While Amazon’s policies don’t generally allow sellers to transfer their accounts, not all secondhand accounts are purchased for illegal activities. An Amazon seller’s account could be included in the legitimate sale of a business or be purchased by a new seller looking for larger inventory allowances — but they’re also a good way to evade the company’s security checks.
Amazon also employs a range of security checks for new merchants, from video calls to verification letters like it sent Andrew, but buying an account that has already been verified lets sellers bypass these efforts.
“Fraudsters will buy an established account because it went through the verification checks years ago and has not been flagged in Amazon’s system,” Michael Jakubek, a former Amazon Marketplace fraud investigator, said.
Some brokers are so confident in their ability to evade Amazon’s security they offer a two-week money-back guarantee that the accounts won’t get banned. Others bundle virtual private networks that let buyers mimic their new account’s location.
After an account is sold, some buyers keep the previous owner’s name and address. In other cases, they adopt random identities. These can be piecemeal: a business name from here, an address from there. Sometimes they misappropriate someone’s entire identity.
Amazon is unlikely to scrutinize the changes if they occur over an extended period of time, Max, an operator of an account-selling website called Amaz.markets, told Insider. Max, who lives in Ukraine and is concerned about his safety, asked to be identified by only his first name. Two sellers who wished to remain anonymous said they often get repeat clients and people who buy secondhand accounts in bulk because of the frequency with which their accounts are banned for fraud. Max said he doesn’t feel responsible for what a buyer does with an account after it is purchased.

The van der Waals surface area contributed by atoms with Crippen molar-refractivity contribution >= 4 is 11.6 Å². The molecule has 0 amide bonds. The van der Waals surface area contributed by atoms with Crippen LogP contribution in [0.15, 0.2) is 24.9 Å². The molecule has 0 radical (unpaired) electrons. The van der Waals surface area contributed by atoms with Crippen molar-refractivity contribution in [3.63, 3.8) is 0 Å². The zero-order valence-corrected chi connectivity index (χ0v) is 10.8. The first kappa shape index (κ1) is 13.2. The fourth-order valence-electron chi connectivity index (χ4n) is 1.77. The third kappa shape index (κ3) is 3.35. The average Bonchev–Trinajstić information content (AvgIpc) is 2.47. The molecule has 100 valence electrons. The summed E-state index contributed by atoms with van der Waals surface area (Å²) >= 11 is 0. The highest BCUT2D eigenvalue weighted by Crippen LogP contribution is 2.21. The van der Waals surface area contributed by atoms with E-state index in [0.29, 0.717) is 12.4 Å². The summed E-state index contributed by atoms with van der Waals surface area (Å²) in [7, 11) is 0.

The victims of identity theft on Amazon vary wildly — from a charity executive in Vancouver who received returns from another cheap-clothing dealer using his address to a Florida nail salon listed as the seller of academic textbooks.
One seller, Your Toy Mart, registered its business address to a two-story home in an upscale suburb of Vancouver. Despite the name, it sold counterfeit books — including a computer-science textbook by the celebrated French AI researcher and Google engineer François Chollet.
When Insider visited the address, the surprised homeowner, Shelley Quarles, said she had never sold anything on Amazon, let alone counterfeit textbooks. An accounting professor, Quarles said she even asks her students not to buy their textbooks online because of counterfeiting concerns. Someone had stolen her address.
The explanation: Your Toy Mart’s original owner, Elizabeth Quarles — no relation to Shelley — had sold the account earlier this year after receiving a postcard that advertised a brokerage service for Amazon Marketplace accounts.
Your Toy Mart’s account had been dormant since 2019, when Elizabeth had shuttered the business and dissolved the LLC to focus on her family. Prior to that, the company had sold intricate modeling sets.
Elizabeth leveraged the account’s decade-long history of positive customer reviews to negotiate a purchase price of $3,000. Under the buyer’s direction, she changed the account’s banking information, address, and business name over several days without raising any red flags from Amazon, she said.